|Publication number||US5672918 A|
|Application number||US 08/291,086|
|Publication date||Sep 30, 1997|
|Filing date||Aug 18, 1994|
|Priority date||Aug 18, 1994|
|Publication number||08291086, 291086, US 5672918 A, US 5672918A, US-A-5672918, US5672918 A, US5672918A|
|Inventors||Joseph Robert Kimbrough, Nicholas John Colella|
|Original Assignee||The United States Of America As Represented By The United States Department Of Energy|
|Export Citation||BiBTeX, EndNote, RefMan|
|Patent Citations (7), Referenced by (51), Classifications (12), Legal Events (7)|
|External Links: USPTO, USPTO Assignment, Espacenet|
The United States Government has rights in this invention pursuant to Contract No. W-7405-ENG-48 between the United States Department of Energy and the University of California.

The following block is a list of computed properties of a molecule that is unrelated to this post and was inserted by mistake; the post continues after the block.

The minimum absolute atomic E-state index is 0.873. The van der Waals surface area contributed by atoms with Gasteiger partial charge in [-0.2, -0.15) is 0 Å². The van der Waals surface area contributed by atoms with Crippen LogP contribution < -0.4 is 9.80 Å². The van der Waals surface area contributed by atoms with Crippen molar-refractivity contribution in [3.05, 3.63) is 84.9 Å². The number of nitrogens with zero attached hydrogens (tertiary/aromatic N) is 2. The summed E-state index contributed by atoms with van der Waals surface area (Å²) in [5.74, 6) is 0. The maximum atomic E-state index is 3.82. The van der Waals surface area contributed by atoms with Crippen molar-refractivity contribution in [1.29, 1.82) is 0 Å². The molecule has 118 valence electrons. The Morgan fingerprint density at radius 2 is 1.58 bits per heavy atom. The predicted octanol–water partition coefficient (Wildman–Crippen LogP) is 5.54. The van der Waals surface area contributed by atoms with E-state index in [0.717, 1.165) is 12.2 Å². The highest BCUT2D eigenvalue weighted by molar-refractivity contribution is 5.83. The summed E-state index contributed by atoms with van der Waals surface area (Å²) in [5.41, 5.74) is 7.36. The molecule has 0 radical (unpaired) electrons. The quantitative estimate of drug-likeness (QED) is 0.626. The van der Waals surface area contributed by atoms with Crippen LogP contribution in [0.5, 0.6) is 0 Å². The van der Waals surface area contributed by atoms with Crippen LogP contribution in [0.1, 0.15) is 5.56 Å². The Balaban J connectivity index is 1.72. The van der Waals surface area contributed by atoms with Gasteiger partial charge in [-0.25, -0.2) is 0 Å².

1. Field of the Invention
This invention relates to techniques for protecting micro-electronic circuits against current latchup and burnout due to single event latchup (SEL) and transient radiation effects on electronics (TREE).
2. Prior Art
Electronic devices designed for spacecraft should be fault-tolerant and should be able to operate without ground-control intervention through extreme conditions of a space radiation environment. If designed for military use, electronic devices must be able to survive and function in a nuclear radiation effects environment. The requirements for reliable performance in radiation environments are met by the use of radiation-hardened electronic parts and by the use of circumvention circuits for protection against a radiation pulse.
Radiation hardened parts are expensive and their performance lags significantly behind the performance of commercial devices. Using commercial devices can provide significant increases in the computational, imaging, and mission performance of a satellite without requiring increases in cost, mass, and power.